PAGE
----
In 2015, more than 1 million people sought asylum in Germany. Faced with this overwhelming humanitarian crisis, many Germans wanted to help but didn’t know how. Inspired by his fellow citizens’ willingness to lend a hand, Malte Bedürftig founded GoVolunteer, an online platform connecting people and corporations to volunteering opportunities and social initiatives. After GoVolunteer joined the Google for Nonprofits program, they gained more online visibility through Ad Grants and more team structure and efficiency through G Suite for Nonprofits. 

“We were a group of people who wanted to help others, inspired by the dream of changing things,” says Malte. Since then, Malte and his friends have built GoVolunteer into a full-fledged nonprofit, connecting 250,000 people to more than 3,500 volunteer opportunities in 250 cities across Germany. 

Today, in honor of the UN’s International Volunteer Day, we’re recognizing GoVolunteer and everyone else who makes time to help others. Watch the video to learn more about GoVolunteer’s journey and how Google for Nonprofits has supported their growth.

Share your own volunteer story with #IVD2019 and #InternationalVolunteerDay.

How digital skills training helped three friends found a startup

Whether you’re a teacher, accountant, engineer or farmer, the digital economy is transforming the workplace as we know it. According to a study by the European Commission, 90 percent of workplaces in the European Union today require employees to have basic digital skills. And Europeans are beginning to learn these skills on their own in their spare time. This is exactly what Nik Kiene, Malte Schülein and Lennart Hartrumpf, three students from Flensburg, a city in northern Germany, did last summer. While most students spent the holidays hanging out or traveling with friends and family, the trio went back to school.

They had a vision to create a web-based startup together. “ShareSpace,” a sharing economy platform, would help users rent out rarely used goods, like sporting or technical equipment. While they’d been developing the startup idea for months, the three friends lacked the skills needed to turn their vision into reality.

That’s when 19-year-old Lennart found out about Google Zukunftswerkstatt, one of three Grow with Google training centers in Hamburg, which provides free training on a variety of digital topics. He attended one of the sessions on a whim; the next time he went, he brought Nik and Malte along. They soon agreed that the curriculum at Google Zukunftswerkstatt was the perfect fit, since it would provide them with both the technical and soft skills they needed to get ShareSpace started.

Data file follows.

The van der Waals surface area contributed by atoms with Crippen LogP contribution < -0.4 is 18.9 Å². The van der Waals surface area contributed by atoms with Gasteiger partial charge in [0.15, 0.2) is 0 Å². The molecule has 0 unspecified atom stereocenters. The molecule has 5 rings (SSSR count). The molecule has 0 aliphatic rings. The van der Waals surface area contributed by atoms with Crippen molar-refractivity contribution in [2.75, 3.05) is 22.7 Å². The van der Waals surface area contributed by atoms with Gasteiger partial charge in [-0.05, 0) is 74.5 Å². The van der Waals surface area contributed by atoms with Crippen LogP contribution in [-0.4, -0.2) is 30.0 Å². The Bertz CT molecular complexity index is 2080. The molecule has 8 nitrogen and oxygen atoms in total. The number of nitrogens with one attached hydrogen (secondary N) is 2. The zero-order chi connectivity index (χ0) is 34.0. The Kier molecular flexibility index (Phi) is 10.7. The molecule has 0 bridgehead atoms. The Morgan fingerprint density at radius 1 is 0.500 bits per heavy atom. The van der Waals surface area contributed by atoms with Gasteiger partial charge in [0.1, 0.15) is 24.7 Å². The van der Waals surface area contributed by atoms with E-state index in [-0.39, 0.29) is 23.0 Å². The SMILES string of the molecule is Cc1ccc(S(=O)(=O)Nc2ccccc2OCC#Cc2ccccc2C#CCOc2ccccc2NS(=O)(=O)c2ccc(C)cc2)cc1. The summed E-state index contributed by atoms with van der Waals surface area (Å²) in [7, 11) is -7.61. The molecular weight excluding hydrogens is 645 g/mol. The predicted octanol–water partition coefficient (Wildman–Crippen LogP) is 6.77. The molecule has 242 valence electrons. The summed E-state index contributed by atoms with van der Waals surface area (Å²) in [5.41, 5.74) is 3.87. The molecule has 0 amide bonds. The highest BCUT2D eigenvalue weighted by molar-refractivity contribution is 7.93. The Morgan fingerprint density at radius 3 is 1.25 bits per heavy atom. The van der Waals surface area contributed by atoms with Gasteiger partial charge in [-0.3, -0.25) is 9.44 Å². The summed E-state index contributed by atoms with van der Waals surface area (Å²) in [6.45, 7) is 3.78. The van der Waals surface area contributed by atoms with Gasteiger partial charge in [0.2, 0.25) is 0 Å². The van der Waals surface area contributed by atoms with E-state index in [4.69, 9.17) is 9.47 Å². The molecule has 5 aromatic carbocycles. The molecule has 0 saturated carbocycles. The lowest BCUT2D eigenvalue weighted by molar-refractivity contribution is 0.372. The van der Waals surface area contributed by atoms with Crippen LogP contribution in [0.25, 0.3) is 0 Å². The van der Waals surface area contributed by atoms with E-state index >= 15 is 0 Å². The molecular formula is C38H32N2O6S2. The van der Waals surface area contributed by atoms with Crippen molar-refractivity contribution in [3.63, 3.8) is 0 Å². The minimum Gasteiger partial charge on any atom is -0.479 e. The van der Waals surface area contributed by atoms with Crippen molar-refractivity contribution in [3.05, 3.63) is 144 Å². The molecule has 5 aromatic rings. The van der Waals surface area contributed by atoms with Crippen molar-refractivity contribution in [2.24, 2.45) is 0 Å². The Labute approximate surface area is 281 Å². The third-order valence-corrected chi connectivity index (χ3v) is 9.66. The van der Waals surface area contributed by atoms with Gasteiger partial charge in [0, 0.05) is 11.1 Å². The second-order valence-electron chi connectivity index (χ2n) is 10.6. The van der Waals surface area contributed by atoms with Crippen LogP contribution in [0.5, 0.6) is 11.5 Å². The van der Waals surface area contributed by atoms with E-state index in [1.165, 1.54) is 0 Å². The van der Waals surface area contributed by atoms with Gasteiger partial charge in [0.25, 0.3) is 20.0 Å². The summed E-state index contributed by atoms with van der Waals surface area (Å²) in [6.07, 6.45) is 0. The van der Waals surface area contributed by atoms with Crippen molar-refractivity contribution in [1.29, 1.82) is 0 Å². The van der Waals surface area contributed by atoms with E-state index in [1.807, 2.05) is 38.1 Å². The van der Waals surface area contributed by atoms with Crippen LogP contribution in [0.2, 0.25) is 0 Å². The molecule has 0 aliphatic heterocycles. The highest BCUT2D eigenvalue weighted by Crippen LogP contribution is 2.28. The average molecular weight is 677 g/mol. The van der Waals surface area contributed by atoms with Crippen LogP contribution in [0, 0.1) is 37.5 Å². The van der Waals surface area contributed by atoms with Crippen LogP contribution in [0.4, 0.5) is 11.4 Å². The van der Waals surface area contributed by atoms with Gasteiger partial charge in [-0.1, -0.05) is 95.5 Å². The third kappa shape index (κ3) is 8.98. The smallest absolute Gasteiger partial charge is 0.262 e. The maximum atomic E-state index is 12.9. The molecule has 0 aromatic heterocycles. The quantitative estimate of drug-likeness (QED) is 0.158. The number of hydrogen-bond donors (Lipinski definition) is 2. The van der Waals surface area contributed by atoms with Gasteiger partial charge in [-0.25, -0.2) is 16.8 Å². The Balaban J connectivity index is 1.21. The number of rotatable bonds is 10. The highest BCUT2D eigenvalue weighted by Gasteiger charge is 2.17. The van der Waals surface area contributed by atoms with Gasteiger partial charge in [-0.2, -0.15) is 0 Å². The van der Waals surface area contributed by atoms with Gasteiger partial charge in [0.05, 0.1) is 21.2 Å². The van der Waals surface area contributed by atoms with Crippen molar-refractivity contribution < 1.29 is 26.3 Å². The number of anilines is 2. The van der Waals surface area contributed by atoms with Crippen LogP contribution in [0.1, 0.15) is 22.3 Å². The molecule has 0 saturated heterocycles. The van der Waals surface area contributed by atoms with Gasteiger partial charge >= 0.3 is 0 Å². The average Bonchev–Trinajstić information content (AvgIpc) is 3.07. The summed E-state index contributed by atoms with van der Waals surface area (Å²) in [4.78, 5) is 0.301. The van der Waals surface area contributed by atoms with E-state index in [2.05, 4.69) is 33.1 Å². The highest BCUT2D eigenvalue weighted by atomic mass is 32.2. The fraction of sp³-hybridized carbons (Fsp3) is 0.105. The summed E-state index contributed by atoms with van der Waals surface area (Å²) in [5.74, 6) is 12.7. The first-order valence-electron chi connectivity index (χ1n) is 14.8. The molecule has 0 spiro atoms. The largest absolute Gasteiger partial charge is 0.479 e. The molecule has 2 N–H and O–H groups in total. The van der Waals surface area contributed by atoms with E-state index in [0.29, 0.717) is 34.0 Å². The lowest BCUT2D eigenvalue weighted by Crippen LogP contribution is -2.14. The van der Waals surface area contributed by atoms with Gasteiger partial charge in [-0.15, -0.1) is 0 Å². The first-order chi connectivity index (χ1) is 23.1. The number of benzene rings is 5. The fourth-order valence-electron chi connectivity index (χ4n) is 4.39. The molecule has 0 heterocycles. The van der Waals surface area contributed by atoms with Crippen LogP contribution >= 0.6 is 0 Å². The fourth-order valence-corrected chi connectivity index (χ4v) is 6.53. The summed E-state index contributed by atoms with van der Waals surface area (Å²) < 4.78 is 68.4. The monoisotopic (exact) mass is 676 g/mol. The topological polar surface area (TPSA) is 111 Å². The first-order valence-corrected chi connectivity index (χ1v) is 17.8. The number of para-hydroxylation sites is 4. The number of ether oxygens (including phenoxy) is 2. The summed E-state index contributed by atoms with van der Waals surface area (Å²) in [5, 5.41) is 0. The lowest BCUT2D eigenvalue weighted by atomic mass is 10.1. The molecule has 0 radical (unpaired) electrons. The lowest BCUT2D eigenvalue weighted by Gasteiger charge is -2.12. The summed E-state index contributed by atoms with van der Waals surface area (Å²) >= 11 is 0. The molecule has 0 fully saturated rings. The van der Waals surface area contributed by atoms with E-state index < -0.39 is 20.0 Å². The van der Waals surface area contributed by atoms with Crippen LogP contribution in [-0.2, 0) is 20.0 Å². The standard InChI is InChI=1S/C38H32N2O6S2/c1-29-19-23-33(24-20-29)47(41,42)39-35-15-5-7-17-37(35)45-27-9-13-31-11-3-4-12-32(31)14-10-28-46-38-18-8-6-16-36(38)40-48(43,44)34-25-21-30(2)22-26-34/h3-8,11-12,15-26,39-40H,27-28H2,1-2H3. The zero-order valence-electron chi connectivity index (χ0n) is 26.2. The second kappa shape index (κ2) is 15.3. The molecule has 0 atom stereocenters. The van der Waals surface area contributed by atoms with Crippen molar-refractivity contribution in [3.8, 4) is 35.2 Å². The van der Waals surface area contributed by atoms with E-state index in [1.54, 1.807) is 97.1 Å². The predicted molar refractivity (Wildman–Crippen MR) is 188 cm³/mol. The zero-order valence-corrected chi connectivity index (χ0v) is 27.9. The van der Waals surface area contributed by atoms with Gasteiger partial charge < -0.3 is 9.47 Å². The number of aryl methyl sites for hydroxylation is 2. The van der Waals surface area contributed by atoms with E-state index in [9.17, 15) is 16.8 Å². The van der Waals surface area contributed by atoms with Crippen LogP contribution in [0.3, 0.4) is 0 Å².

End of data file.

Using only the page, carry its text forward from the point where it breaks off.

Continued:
After they began attending trainings at Google Zukunftswerkstatt, their business plans started to fall into place. “The insights from the Google Analytics training helped us tremendously in properly evaluating data and improving our platform,” explains Lennart, “while the online marketing courses are now helping us get the word out about our startup.” They continued and enrolled in additional training sessions on different skills: “The training session ‘Negotiating successfully’ has helped us out on many occasions, especially during talks with older and more experienced business owners. We’re way more confident now,” says Malte.

Lennart and his friends ended up attending every training session available during their summer break, commuting six hours every day from their hometown Flensburg to Hamburg and back. “Anyone can spend their summer break at the pool! Getting up early was definitely worth it for the offerings of Google Zukunftswerkstatt”, says Malte.

Like these three budding entrepreneurs, many people in Germany might feel like they don’t have the skills needed to be part of the new, technology-centred economy. The free training sessions at Google Zukunftswerkstatt are open to everyone. So far, through Google Zukunftswerkstatt, Grow with Google has helped more than half a million people obtain new digital skills, leading to a positive impact on individuals’ careers, businesses and the German economy. At each of our training centers in Munich, Hamburg and Berlin, we aim to help people take the next step in their career, grow their business, find a job and be empowered with the skills they need.

For Nik, Malte and Lennart, spending the summer holidays a little differently has paid off. The threesome recently launched a beta of their ShareSpace platform and are now pitching for seed funding as a registered company. While their journey began with free Google Zukunftswerkstatt sessions, it has led to the exciting beginnings of a working startup and an exciting future ahead.